Another pending deal that would join telecom and broadband giant AT&T with media-entertainment group Time Warner is being challenged by the US Justice Department in an antitrust suit. A judge is expected to rule in that case next month.


Virus pressure tests Saudi Arabia reforms as Aramco has Forbes debut

Updated 28 May 2020

Virus pressure tests Saudi Arabia reforms as Aramco has Forbes debut

  • ‘In terms of profits, the Saudi companies have done well. We will see more companies rising in the next few years

RIYADH: Saudi companies such as oil giant Aramco are displaying resilience in the face of the coronavirus pandemic because of reforms introduced before its arrival, say analysts.

The world’s largest oil company has become emblematic of wider corporate reforms triggered by the Saudi Vision 2030 blueprint for social and economic change.

Saudi Aramco this month appeared in the top five of the Forbes Global 2000 list, which ranks the world’s 2000 largest companies.

It comes as the world’s most profitable company reported profits on $88.2 billion last year.

This year’s rankings arrive amid a global pandemic which has devastated the earnings of some companies, improved the position of others and tested the resilience of all.

It has also shone a spotlight on the ability of the the Kingdom’s top companies to withstand the twin shock of the COVID-19 lockdown and the collapse of oil prices.

Saudi Aramco debuted on the prestigious Forbes list after completing the world’s largest initial public offering last year.

The rankings are based on a combination of sales, profits, market capitalization and assets. Three of the top five companies on the list are from China, including Industrial and Commercial Bank of China in the top spot for the eighth straight year with more than $4.3 trillion in assets.

Forbes noted that many of the companies on its list have come through a particularly difficult first quarter as a result of the COVID-19 pandemic, or what it describes as “The Great Cessation.”

“Many companies and organizations have faced difficulties in managing and mitigating the impact of COVID-19 crisis. However, there are some companies that have prepared well and put in action plans to avoid this crisis with the least damage,” said Fahad Alfaifi, a Saudi-based strategy and business planning consultant.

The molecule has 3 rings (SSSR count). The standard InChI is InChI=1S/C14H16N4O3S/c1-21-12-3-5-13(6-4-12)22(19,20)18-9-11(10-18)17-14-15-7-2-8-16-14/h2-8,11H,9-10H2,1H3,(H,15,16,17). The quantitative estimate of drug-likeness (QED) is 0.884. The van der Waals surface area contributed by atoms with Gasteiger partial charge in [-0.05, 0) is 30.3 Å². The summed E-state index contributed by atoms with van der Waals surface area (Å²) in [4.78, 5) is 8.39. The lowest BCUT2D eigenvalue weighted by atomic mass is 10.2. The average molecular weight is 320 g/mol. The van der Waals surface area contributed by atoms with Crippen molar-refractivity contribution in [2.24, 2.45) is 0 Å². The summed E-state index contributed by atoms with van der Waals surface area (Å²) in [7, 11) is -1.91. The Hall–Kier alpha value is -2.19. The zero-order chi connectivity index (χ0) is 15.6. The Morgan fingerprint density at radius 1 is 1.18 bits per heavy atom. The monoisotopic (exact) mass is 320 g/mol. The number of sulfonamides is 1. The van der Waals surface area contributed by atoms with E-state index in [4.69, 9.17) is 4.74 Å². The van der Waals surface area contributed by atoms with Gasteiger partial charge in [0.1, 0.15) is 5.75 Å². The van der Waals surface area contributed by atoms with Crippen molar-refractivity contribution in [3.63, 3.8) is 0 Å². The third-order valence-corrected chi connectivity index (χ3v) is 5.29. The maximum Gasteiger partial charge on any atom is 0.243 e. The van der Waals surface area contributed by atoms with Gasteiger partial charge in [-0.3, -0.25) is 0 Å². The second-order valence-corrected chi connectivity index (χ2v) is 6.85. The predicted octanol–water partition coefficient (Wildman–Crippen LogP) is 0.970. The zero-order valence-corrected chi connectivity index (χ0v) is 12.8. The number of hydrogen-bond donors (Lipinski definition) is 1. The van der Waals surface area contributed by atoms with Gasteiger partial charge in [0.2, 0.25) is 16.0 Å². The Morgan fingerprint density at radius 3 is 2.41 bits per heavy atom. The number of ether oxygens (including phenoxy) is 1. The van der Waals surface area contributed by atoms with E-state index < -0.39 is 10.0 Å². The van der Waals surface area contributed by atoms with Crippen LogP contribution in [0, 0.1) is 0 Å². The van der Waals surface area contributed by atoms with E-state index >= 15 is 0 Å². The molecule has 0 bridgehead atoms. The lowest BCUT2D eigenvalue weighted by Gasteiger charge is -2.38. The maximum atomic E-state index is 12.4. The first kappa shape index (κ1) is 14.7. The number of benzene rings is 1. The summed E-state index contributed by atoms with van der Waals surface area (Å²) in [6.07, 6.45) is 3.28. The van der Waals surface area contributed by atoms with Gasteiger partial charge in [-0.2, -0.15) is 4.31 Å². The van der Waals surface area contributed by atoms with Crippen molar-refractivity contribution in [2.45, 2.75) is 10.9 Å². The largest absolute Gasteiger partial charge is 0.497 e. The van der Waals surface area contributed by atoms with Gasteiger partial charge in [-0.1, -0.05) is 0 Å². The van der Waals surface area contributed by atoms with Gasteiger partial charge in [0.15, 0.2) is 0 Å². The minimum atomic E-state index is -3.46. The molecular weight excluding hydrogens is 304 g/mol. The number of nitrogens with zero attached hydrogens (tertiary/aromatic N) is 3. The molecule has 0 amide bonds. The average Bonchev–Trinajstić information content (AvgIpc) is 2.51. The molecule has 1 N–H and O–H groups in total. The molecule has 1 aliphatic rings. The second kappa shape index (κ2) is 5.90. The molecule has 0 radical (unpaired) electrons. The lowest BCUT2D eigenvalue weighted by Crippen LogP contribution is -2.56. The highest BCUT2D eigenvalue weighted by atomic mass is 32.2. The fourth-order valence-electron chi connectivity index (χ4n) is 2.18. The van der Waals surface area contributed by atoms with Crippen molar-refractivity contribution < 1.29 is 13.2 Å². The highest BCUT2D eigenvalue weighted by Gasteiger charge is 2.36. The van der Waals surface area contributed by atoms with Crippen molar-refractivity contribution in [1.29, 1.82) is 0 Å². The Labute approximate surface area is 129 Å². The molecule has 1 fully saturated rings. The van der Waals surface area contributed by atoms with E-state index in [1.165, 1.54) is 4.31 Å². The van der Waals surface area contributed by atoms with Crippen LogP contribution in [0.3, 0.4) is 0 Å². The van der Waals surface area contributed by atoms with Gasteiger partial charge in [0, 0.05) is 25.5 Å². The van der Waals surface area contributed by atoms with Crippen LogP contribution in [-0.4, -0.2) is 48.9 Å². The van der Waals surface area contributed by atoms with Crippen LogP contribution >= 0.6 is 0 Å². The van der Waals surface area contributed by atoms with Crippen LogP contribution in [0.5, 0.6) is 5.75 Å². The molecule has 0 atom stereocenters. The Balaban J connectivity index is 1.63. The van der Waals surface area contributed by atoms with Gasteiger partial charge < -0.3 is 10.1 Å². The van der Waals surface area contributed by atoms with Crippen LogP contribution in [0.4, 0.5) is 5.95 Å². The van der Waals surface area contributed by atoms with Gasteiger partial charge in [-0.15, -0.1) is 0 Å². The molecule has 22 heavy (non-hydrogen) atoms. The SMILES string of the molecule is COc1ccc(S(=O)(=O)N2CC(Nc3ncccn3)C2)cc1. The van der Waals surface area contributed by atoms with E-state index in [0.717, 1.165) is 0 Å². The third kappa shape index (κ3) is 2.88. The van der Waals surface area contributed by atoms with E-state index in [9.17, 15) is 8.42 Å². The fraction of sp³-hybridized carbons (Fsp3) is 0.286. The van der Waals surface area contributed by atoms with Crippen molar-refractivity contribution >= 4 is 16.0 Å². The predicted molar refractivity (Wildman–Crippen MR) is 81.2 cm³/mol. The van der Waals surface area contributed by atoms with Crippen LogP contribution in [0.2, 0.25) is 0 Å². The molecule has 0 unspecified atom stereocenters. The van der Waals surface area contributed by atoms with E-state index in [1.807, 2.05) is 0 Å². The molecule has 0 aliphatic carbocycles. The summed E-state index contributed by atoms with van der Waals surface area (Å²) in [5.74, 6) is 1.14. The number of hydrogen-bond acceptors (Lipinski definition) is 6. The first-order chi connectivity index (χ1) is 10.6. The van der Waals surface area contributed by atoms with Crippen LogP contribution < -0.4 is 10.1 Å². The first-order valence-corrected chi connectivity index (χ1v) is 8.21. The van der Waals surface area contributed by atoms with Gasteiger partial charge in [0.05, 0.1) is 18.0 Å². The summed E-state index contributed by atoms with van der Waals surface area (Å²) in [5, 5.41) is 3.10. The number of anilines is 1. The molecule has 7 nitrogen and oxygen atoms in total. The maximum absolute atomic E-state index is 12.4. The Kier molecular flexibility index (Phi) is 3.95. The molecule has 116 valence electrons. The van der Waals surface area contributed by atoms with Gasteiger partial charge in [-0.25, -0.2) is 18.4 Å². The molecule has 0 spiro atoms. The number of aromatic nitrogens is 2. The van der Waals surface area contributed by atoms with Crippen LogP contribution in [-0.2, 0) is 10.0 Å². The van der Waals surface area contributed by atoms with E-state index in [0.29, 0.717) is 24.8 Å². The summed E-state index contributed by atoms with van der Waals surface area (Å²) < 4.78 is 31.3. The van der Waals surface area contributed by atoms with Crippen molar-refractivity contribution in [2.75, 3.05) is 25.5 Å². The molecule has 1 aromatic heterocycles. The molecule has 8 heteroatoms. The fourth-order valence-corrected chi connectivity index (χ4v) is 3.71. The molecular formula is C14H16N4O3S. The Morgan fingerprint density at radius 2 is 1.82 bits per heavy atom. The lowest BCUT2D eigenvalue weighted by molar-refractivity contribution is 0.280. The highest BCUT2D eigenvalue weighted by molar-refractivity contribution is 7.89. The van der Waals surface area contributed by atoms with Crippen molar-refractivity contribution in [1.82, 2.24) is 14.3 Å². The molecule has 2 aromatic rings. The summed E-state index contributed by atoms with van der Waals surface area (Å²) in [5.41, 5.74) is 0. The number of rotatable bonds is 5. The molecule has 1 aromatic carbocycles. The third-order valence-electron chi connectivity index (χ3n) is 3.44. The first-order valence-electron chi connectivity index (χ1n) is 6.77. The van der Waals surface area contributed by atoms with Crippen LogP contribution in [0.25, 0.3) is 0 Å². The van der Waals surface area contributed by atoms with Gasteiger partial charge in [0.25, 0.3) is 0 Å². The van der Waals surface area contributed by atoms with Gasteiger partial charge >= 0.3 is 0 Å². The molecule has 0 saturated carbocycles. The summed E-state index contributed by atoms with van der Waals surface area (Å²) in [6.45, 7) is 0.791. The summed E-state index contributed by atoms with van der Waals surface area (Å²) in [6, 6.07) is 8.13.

The pandemic has come at a time of historic change in the Kingdom’s corporate landscape driven by economic reforms which form a major part of the Vision 2030 agenda. This aims to reduce the country’s reliance on oil revenues and stimulate investment in sectors of the economy that create new jobs for a youthful population.

This backdrop has meant many companies in the Kingdom were already changing the way they did business before the arrival of the pandemic and the collapse of oil prices created new challenges.

Last year’s annual Global Competitiveness Report, issued by the World Economic Forum, placed the Kingdom third among G20 counties and 11th globally

in terms of IT governance which rates a country’s ability to adapt digital technologies such as e-commerce and financial technology.

Such technology skills are becoming increasingly important for economies as they to re-calibrate and adapt to the post-pandemic world.

Nasser Al-Qarawee, the director of the Saudi Study and Research Center, attributed the success of some Saudi companies to the great achievements made by the private sector lately and predicted that more Saudi companies would eventually join Aramco on the Forbes list.

“The national economy has seen enormous improvements and development in terms of laws and legislation that have helped reduce restrictions and bureaucracy, while the government has worked at the same time on reducing dependency on oil. Vision 2030 will further cement the Kingdom’s strong presence globally and make it have a larger influence on global decisions, not only economically but also politically.”

Tawfiq Al-Swailem, CEO of the Gulf Bureau for Research and Economic Consultations, said that many Saudi companies would emerge from the pandemic in a strong position.

“In terms of profits, the Saudi companies have done well, although the entire world is living through a state of ferocious economic war,” he said. “We will see more Saudi companies rising in the next few years.”